Cutting Through Spiritual Materialism

After Daniel Quinn’s Ishmael, this book by Chögyam Trungpa Rinpoche has effected the latest great change in my life.  Whereas Quinn got me to resolve to “Save the World”, Trungpa Rinpoche has gotten me to give up any hope, desire or expectation of saving anything – including myself!  A surprising reversal is it not?  Since it has taken me at least 65 years to get to this point, as simple as this lesson might be, I fear it will be most difficult to describe.  Perhaps the best I could do would be to say “Read the book”.

I had been meaning to read Trungpa Rinpoche for a number of years and a couple of months ago I finally got to the library and, almost at random, chose this book.  In the middle of August, my best friend Little Miss Twig and I took a trip to NYC and with her I had the opportunity for the first time to attend a meditation / discussion session at The Independence Project led by its founder Ethan Nichtern.  At the beginning of the session, seeing a few new faces in the group, Ethan had us each say our name, a bit about us, and – by the way – “…name a good book you’re reading”.  When it came to me I said “Well, Trungpa Rinpoche’s Cutting Through Spiritual Materialism, and when I got it out of the library I had NO idea it was the subject of this series of classes!”  “So where are you in the book?” Ethan asked.  “I’m at the chapter where he describes how ego arises” I replied.  “Well, that’s exactly where we are tonight!”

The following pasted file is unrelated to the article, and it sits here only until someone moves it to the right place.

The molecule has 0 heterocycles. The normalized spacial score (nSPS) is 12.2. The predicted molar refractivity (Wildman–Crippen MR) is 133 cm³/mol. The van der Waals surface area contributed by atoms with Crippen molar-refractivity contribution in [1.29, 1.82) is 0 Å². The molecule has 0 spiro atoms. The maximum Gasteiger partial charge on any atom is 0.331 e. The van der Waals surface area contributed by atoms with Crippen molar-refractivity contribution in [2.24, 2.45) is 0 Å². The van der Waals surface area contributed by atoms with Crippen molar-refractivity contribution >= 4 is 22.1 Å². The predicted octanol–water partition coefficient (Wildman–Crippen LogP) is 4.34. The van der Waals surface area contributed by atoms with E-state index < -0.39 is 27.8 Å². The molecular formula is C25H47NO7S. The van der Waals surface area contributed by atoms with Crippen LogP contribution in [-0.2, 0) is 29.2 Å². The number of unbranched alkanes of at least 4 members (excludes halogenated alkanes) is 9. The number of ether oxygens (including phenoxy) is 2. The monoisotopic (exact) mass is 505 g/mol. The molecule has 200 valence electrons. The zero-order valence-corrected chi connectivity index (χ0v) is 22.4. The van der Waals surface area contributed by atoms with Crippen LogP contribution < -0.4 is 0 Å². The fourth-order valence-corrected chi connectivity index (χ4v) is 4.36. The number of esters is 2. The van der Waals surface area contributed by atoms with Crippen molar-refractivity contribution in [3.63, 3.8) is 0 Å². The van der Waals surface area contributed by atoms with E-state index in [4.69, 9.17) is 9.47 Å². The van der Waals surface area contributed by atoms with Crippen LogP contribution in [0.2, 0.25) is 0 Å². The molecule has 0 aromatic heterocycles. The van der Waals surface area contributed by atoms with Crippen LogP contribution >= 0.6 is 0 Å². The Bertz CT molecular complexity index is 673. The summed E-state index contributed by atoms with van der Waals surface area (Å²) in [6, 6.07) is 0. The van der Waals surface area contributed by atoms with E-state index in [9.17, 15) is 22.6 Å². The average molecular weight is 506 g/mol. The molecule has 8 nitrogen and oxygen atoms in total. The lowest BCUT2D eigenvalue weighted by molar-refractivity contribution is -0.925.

I will make a futile attempt to describe what I’ve learned from this book:  There is nothing wrong with me except that through my ambitions, desires, goals and expectations I’ve managed to get right in my own way.  That if I am willing to let all of that go, to just see what is actually here in front of me at this very moment, there is tremendous wisdom and energy at my disposal.  That the wisdom and energy have always been there and I have been mostly asleep to it.  That I will never become enlightened as long as I’m trying to become enlightened.  That after 243 pages (not to mention the 65 years) it is a lesson I am learning again and again at every moment.  That though we may study the sutras for many life-times, there is only one lesson:

Be Here Now

– Ram Dass

Shambala Publications

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